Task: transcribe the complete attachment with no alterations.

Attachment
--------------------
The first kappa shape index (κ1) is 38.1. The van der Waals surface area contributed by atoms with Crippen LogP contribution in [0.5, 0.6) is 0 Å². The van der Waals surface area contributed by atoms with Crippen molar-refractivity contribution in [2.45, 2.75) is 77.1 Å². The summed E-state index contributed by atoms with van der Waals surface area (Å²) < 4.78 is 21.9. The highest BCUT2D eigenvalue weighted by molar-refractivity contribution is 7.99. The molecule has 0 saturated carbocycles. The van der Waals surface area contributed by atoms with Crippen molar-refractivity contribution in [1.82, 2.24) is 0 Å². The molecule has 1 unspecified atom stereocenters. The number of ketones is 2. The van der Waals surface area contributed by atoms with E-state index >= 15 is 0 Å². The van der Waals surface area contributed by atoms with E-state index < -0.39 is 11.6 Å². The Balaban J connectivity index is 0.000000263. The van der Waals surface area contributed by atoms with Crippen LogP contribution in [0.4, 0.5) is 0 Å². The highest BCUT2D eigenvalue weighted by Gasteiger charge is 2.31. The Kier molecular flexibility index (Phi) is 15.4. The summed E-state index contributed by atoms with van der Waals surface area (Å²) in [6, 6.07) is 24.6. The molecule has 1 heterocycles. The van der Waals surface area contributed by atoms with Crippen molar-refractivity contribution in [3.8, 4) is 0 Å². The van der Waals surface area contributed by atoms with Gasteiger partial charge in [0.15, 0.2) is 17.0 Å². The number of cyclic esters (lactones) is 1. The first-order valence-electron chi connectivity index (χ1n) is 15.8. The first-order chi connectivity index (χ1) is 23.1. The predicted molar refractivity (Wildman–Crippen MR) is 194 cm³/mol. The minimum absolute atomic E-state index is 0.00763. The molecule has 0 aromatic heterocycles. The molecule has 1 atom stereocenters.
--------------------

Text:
The first kappa shape index (κ1) is 38.1. The van der Waals surface area contributed by atoms with Crippen LogP contribution in [0.5, 0.6) is 0 Å². The van der Waals surface area contributed by atoms with Crippen molar-refractivity contribution in [2.45, 2.75) is 77.1 Å². The summed E-state index contributed by atoms with van der Waals surface area (Å²) < 4.78 is 21.9. The highest BCUT2D eigenvalue weighted by molar-refractivity contribution is 7.99. The molecule has 0 saturated carbocycles. The van der Waals surface area contributed by atoms with Crippen molar-refractivity contribution in [1.82, 2.24) is 0 Å². The molecule has 1 unspecified atom stereocenters. The number of ketones is 2. The van der Waals surface area contributed by atoms with E-state index >= 15 is 0 Å². The van der Waals surface area contributed by atoms with E-state index < -0.39 is 11.6 Å². The Balaban J connectivity index is 0.000000263. The van der Waals surface area contributed by atoms with Crippen LogP contribution in [0.4, 0.5) is 0 Å². The highest BCUT2D eigenvalue weighted by Gasteiger charge is 2.31. The Kier molecular flexibility index (Phi) is 15.4. The summed E-state index contributed by atoms with van der Waals surface area (Å²) in [6, 6.07) is 24.6. The molecule has 1 heterocycles. The van der Waals surface area contributed by atoms with Crippen molar-refractivity contribution in [3.8, 4) is 0 Å². The van der Waals surface area contributed by atoms with Gasteiger partial charge in [0.15, 0.2) is 17.0 Å². The number of cyclic esters (lactones) is 1. The first-order valence-electron chi connectivity index (χ1n) is 15.8. The first-order chi connectivity index (χ1) is 23.1. The predicted molar refractivity (Wildman–Crippen MR) is 194 cm³/mol. The minimum absolute atomic E-state index is 0.00763. The molecule has 0 aromatic heterocycles. The molecule has 1 atom stereocenters.